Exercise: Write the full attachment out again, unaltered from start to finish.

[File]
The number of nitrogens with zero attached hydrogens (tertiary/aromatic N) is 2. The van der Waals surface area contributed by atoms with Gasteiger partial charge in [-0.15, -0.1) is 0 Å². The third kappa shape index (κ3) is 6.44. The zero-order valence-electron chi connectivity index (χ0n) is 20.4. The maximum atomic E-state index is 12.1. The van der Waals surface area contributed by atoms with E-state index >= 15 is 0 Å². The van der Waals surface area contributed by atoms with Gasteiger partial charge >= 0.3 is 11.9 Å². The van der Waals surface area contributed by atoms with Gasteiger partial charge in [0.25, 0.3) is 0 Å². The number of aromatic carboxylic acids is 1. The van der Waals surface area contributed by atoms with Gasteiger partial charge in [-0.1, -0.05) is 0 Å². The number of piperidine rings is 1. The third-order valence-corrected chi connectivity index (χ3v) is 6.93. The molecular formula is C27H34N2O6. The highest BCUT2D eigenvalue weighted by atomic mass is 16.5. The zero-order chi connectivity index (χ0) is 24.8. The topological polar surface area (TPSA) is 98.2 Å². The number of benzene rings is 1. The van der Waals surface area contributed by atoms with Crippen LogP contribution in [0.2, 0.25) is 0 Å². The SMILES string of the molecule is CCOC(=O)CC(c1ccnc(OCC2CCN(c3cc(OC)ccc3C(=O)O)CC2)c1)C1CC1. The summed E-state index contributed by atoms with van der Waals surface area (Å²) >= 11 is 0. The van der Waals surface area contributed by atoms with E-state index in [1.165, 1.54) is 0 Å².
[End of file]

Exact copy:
The number of nitrogens with zero attached hydrogens (tertiary/aromatic N) is 2. The van der Waals surface area contributed by atoms with Gasteiger partial charge in [-0.15, -0.1) is 0 Å². The third kappa shape index (κ3) is 6.44. The zero-order valence-electron chi connectivity index (χ0n) is 20.4. The maximum atomic E-state index is 12.1. The van der Waals surface area contributed by atoms with E-state index >= 15 is 0 Å². The van der Waals surface area contributed by atoms with Gasteiger partial charge >= 0.3 is 11.9 Å². The van der Waals surface area contributed by atoms with Gasteiger partial charge in [0.25, 0.3) is 0 Å². The number of aromatic carboxylic acids is 1. The van der Waals surface area contributed by atoms with Gasteiger partial charge in [-0.1, -0.05) is 0 Å². The number of piperidine rings is 1. The third-order valence-corrected chi connectivity index (χ3v) is 6.93. The molecular formula is C27H34N2O6. The highest BCUT2D eigenvalue weighted by atomic mass is 16.5. The zero-order chi connectivity index (χ0) is 24.8. The topological polar surface area (TPSA) is 98.2 Å². The number of benzene rings is 1. The van der Waals surface area contributed by atoms with Crippen LogP contribution in [0.2, 0.25) is 0 Å². The SMILES string of the molecule is CCOC(=O)CC(c1ccnc(OCC2CCN(c3cc(OC)ccc3C(=O)O)CC2)c1)C1CC1. The summed E-state index contributed by atoms with van der Waals surface area (Å²) >= 11 is 0. The van der Waals surface area contributed by atoms with E-state index in [1.165, 1.54) is 0 Å².